These are Rare But I have Seen Them Happen
Often attorneys who have no morals will put you into a payment plan type bankruptcy, or chapter 13 when you cannot afford to pay your attorney‘s fees prior to filing the case. That way they get more attorney‘s fees out of you. It’s an Up-Sell to a chapter 13. You cannot afford the $1000 or $1200 for a chapter 7 but your house is about to be foreclosed or your wages are about to be garnished or your bank account is about to be taken by a creditor called a bank levy. Rather than suggesting you sell something or borrow from your mom, he just charges you the filing fee for a chapter 13, and presto your case is filed. Your bankruptcy protection is started.
Is it just to get you to pay the $4000 in attorney‘s rather than the closer to $1000 for a chapter 7? Sometimes yes. But if you easily qualify for a chapter 7 then filing a 13 is a disservice to you because you will not be able to sustain the plan payment in the long run, not even a little one, and then you’ll be wishing for a chapter 7 anyway. Then he can charge you to convert your bankruptcy case to a chapter 7 and get coming and going.
I’ve met clients of an attorney who actually told people that their county, San Bernardino, only allowed a minimal amount of rent on the chapter 7 qualification test (means test) as an expense regardless of family size and that therefore those 4 clients could not file a chapter 7. I went to the US Trustee’s Main Office in Riverside and told them so because this is patently false. The housing expense in the means test increases as your family size increases in every state and county in the country.There was another attorney who told an old lady from Menifee that she could pay her attorney‘s fees after the case had been filed. She paid her filing fee but after her case was over she could still not afford to pay. So, that attorney’s paralegal called her and told her that her bankruptcy Trustee was going to reopen the case and start investigating assets again, however, the paralegal continued, the little old lady’s attorney could make it go away if the little old lady would just pay him $1000 in cash by the following Tuesday.So I telephoned her bankruptcy Trustee and found out that it was all a lie and that her bankruptcy trustee had not even contacted the attorney. I suggested that the little old lady turn him in to bar, her bankruptcy Trustee, the US Trustee’s Office and to write a letter to the judge assigned to her case. She did.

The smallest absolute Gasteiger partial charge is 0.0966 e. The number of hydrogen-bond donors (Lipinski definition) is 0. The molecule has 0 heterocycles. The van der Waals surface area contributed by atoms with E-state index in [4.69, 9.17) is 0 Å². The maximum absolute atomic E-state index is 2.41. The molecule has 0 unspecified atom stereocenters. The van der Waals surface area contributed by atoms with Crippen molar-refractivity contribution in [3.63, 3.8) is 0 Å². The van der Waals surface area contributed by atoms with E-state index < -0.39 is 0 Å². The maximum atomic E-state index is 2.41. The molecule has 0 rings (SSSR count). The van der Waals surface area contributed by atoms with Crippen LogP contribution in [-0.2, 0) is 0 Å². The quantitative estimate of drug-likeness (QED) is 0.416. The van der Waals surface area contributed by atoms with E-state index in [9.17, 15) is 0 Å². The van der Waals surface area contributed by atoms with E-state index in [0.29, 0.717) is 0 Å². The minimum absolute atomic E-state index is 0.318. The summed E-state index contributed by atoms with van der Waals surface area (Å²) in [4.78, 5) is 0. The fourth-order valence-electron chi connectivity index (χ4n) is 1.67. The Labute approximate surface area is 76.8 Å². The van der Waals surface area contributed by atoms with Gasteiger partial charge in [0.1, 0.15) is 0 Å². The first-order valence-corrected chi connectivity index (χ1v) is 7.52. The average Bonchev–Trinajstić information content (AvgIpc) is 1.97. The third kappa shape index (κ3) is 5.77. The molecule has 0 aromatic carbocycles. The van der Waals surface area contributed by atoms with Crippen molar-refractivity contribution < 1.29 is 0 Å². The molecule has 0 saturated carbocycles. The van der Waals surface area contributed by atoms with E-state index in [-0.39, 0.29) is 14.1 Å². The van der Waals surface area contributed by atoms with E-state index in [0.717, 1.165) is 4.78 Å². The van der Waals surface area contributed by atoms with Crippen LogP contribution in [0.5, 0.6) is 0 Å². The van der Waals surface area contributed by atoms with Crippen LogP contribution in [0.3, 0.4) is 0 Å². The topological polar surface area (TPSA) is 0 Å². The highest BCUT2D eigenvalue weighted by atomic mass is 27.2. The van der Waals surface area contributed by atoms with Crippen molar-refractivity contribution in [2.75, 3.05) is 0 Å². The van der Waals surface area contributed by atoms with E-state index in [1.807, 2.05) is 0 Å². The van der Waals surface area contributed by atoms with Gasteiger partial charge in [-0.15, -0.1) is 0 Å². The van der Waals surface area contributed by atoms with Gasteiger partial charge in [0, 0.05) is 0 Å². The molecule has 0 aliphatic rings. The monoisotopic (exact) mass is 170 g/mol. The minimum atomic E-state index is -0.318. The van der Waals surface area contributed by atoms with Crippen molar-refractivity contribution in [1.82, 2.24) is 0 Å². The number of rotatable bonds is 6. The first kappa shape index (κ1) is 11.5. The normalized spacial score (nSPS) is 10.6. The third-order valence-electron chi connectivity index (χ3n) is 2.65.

I’ve also seen attorneys who would file an emergency filing or “bare bones” case for you real cheap. When you do that you must within 14 days file the balance of the schedules and statements i.e. the pages of the petition which explain who your creditors are and what your income and expenses are and if you pass the means test or not. So, what the attorneys did was to charge you a mere pittance to file the emergency case but an arm and a leg to file the balance of schedules. The emergency case was $200 plus the filing fee but the balance of schedules was another $3500, and you’re over a barrel, you must file the balance or your case will be dismissed by the court.
I recently saw a case where a client’s bankruptcy attorney was suspended by the California bar during their chapter 13 and they didn’t even get notified by their attorney. They went to that attorney‘s former office and found out about it. The new attorney working in the office offered to take over the case for $500 which they were supposed to pay to that attorney. However, in a chapter 13, only the initial payment of attorney‘s fees is ever paid directly to the attorney by the client. After that, no fees get paid without court approval. I told them that. They went back to that attorney in Temecula and that attorney “just stared at me blank faced”. Once a chapter 13 plan is confirmed by a bankruptcy court judge, you can never accept any fees directly from the client without a court order. Then the bankruptcy trustee on your chapter 13 case pays those attorney‘s fees to your attorney through the chapter 13 plan as a plan distribution.
If you have any other concerns, questions or comments please write back back in the comments section below.